Tuesday, February 13, 2018

Cooked Stems (I mean, Happy Valentine's Day!)

What? Cooked stems don't give you that loving feeling? Whoa-oah, that loving feeling? I understand, but really they should. You think you're all about the Chile Tortilla Egg Bake or the Fall-to-Pieces Ribs, but this. This is the recipe of recipes, I swear to god.

But first, allow me to acknowledge tomorrow, a day you maybe love or maybe hate or maybe have mixed feelings about. Me, I typically love it, what with the near-comical lack of pressure I put on myself. For example, here's the card I'm giving Michael.

It comes from a long and prestigious lineage of such cards. 

I made the first one when I was leading a Valentine-making workshop in Ben's fourth-grade class and we were cutting up an old catalogue of natural history prints. It has proved, as evidenced here, incredible versatile. My other easy-but-good offering this year is this: shirt from Target, embellished with a sewn-on heart, cut from a felted old wool sweater. Birdy's on the hem, Ben's on the sleeve. 

But I have other ideas! Because maybe you are aiming a little higher with your sweeties and children than NEAR INSTANTANEOUS. I understand. I've been there myself.

Valentine's Day Ideas
Heart Beet Valentines
PBJ Valentine Cookies
More Valentine's Day Ideas
Last-Minute Valentines, including Almost-Instant Heart-Shaped PizzaValentine's Day Ideas
Heart Beet Valentines
PBJ Valentine Cookies
More Valentine's Day Ideas
Last-Minute Valentines, including Almost-Instant Heart-Shaped Pizza
Anatomical Heart Freezer Paper Stencil

But enough about love, blah blah, romance, etc., because I am only in it for THE STEMS. If, like me, you make a lot of kale salad or collard rolls or other raw-greens dishes that require you to strip the tender leaves from their vigorous stems, this is your recipe. Also, weirdly, this is my introduction to the Instant Pot, which my brother got me for my birthday in October, and which I am only mentioning here now, for the first time. I know you're wanting a magic recipe where you're at work, thinking about stew, and the ingredients assemble Fantasia-like and cook themselves in your absence, but for now I've just got this. The stems. Because I know you hate throwing them away as much as I do. And, cooked like this, they are a near-perfect food: yielding and mellow, but briny, and with a bit of bite from the vinegar and pepper flakes. Plus, how fun would it be to bring this to, like, a robotics potluck or an algebra party or some other STEM event! Do you feel me?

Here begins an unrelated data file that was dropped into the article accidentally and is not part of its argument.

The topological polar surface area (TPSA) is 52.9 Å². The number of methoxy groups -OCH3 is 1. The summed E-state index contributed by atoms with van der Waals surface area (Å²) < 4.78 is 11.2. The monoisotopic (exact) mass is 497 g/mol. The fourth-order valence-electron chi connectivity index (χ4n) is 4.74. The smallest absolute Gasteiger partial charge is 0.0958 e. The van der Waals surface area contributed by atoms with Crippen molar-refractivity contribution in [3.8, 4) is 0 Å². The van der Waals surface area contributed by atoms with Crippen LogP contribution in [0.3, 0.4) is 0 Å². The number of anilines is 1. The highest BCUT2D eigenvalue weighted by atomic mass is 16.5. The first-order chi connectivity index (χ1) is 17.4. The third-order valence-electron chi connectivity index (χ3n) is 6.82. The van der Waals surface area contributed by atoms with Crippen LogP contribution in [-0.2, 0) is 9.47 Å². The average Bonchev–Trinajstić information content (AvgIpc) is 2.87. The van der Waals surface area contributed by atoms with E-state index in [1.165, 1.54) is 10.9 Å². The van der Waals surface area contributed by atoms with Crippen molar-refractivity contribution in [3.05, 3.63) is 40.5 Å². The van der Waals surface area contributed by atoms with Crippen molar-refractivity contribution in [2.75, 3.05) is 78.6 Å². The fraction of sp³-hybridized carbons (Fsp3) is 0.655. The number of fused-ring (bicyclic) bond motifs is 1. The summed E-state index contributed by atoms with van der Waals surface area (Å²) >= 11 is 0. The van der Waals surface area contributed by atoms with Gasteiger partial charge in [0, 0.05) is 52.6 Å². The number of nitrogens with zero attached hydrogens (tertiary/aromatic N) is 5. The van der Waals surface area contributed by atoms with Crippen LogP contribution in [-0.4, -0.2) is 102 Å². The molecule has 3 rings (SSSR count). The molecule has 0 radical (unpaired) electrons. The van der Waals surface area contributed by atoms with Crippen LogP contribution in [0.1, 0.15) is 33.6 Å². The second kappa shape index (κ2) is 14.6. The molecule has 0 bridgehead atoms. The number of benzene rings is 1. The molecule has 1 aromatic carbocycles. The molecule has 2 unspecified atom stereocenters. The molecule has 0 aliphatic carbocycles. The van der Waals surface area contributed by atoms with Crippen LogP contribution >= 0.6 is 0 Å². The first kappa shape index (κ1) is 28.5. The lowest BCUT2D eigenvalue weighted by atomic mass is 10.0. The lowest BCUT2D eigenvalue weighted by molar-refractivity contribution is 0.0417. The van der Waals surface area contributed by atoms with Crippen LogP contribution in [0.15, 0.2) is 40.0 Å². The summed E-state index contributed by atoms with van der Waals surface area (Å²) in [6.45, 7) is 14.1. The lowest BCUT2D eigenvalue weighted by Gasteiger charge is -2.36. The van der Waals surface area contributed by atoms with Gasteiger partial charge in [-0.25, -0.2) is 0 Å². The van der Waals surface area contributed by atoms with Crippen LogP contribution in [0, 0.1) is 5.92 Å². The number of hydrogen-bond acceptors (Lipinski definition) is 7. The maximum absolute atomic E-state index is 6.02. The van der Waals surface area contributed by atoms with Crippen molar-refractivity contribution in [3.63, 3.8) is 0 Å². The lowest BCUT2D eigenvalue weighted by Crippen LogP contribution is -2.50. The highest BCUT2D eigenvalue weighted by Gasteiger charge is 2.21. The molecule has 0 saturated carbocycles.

Cooked Green Stems
These are good hot, room-temperature, and cold. And a container of cooked stems in the fridge is like money in the bank. A really terrible bank, I guess, but still. I love them so. Oh, also, if you don't feel like cooking the stems at the moment you're using their leaves, just stick them back in the fridge until you are. 

1 generous glug of olive oil (a tablespoon or two)
1 or 2 or 3 sliced or chopped cloves or garlic
1/2 teaspoon aleppo pepper flakes (or 1/4 teaspoon of something spicier)
The stripped stems from a large bunch of collards, kale, or chard, cut into 1-inch pieces
1 teaspoon kosher salt (or half as much table salt)
1/2 cup water
1 generous splash of white vinegar (maybe 2 tablespoons)

If you're doing this in an Instant Pot, then use the sauté function and cook the garlic in the oil for 30 seconds or so, until it is just fragrant. Add the pepper flakes and stems and stir for a few seconds, then add the salt, water, and vinegar. Cancel the sauté function, put the lid on with the venting turned off, and set the pot to cook at high pressure for 10 minutes. Allow to release naturally for at least 15 minutes before eating. Yum, yum, yum.

You can follow these exact instructions for a regular pressure cooker (which is what I still mostly use), or you can do this in a small  covered pot over low heat, cooking the stems for about an hour and checking the water level occasionally. You could probably slow cook them too! I just never have.